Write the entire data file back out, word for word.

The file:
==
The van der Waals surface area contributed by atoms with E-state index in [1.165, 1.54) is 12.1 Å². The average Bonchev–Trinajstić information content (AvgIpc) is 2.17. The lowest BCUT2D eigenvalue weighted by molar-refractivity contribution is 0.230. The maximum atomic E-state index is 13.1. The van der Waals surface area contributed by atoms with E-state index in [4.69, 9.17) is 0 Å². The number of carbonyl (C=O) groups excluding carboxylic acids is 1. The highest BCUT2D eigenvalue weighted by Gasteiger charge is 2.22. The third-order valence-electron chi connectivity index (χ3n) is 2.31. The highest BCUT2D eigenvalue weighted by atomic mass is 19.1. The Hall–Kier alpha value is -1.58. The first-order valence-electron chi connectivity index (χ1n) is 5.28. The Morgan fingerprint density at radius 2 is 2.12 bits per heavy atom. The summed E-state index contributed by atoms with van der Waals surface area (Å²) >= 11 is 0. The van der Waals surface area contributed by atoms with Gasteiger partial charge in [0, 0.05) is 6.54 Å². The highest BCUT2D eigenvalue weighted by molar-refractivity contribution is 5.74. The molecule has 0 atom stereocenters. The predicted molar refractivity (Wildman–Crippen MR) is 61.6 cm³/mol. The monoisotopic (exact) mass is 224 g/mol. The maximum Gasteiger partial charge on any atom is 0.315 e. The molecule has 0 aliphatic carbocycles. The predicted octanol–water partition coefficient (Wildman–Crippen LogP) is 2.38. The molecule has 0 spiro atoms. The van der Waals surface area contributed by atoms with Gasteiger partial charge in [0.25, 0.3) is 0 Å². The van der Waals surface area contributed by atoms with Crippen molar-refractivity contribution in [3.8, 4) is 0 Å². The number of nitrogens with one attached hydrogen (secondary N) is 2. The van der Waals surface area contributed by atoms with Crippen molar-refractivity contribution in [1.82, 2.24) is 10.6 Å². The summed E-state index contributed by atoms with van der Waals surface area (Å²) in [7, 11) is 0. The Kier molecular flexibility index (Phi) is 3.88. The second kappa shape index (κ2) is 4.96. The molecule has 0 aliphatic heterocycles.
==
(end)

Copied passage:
The van der Waals surface area contributed by atoms with E-state index in [1.165, 1.54) is 12.1 Å². The average Bonchev–Trinajstić information content (AvgIpc) is 2.17. The lowest BCUT2D eigenvalue weighted by molar-refractivity contribution is 0.230. The maximum atomic E-state index is 13.1. The van der Waals surface area contributed by atoms with E-state index in [4.69, 9.17) is 0 Å². The number of carbonyl (C=O) groups excluding carboxylic acids is 1. The highest BCUT2D eigenvalue weighted by Gasteiger charge is 2.22. The third-order valence-electron chi connectivity index (χ3n) is 2.31. The highest BCUT2D eigenvalue weighted by atomic mass is 19.1. The Hall–Kier alpha value is -1.58. The first-order valence-electron chi connectivity index (χ1n) is 5.28. The Morgan fingerprint density at radius 2 is 2.12 bits per heavy atom. The summed E-state index contributed by atoms with van der Waals surface area (Å²) >= 11 is 0. The van der Waals surface area contributed by atoms with Gasteiger partial charge in [0, 0.05) is 6.54 Å². The highest BCUT2D eigenvalue weighted by molar-refractivity contribution is 5.74. The molecule has 0 atom stereocenters. The predicted molar refractivity (Wildman–Crippen MR) is 61.6 cm³/mol. The monoisotopic (exact) mass is 224 g/mol. The maximum Gasteiger partial charge on any atom is 0.315 e. The molecule has 0 aliphatic carbocycles. The predicted octanol–water partition coefficient (Wildman–Crippen LogP) is 2.38. The molecule has 0 spiro atoms. The van der Waals surface area contributed by atoms with Gasteiger partial charge in [0.25, 0.3) is 0 Å². The van der Waals surface area contributed by atoms with Crippen molar-refractivity contribution in [3.8, 4) is 0 Å². The number of nitrogens with one attached hydrogen (secondary N) is 2. The van der Waals surface area contributed by atoms with Crippen molar-refractivity contribution in [1.82, 2.24) is 10.6 Å². The summed E-state index contributed by atoms with van der Waals surface area (Å²) in [7, 11) is 0. The Kier molecular flexibility index (Phi) is 3.88. The second kappa shape index (κ2) is 4.96. The molecule has 0 aliphatic heterocycles.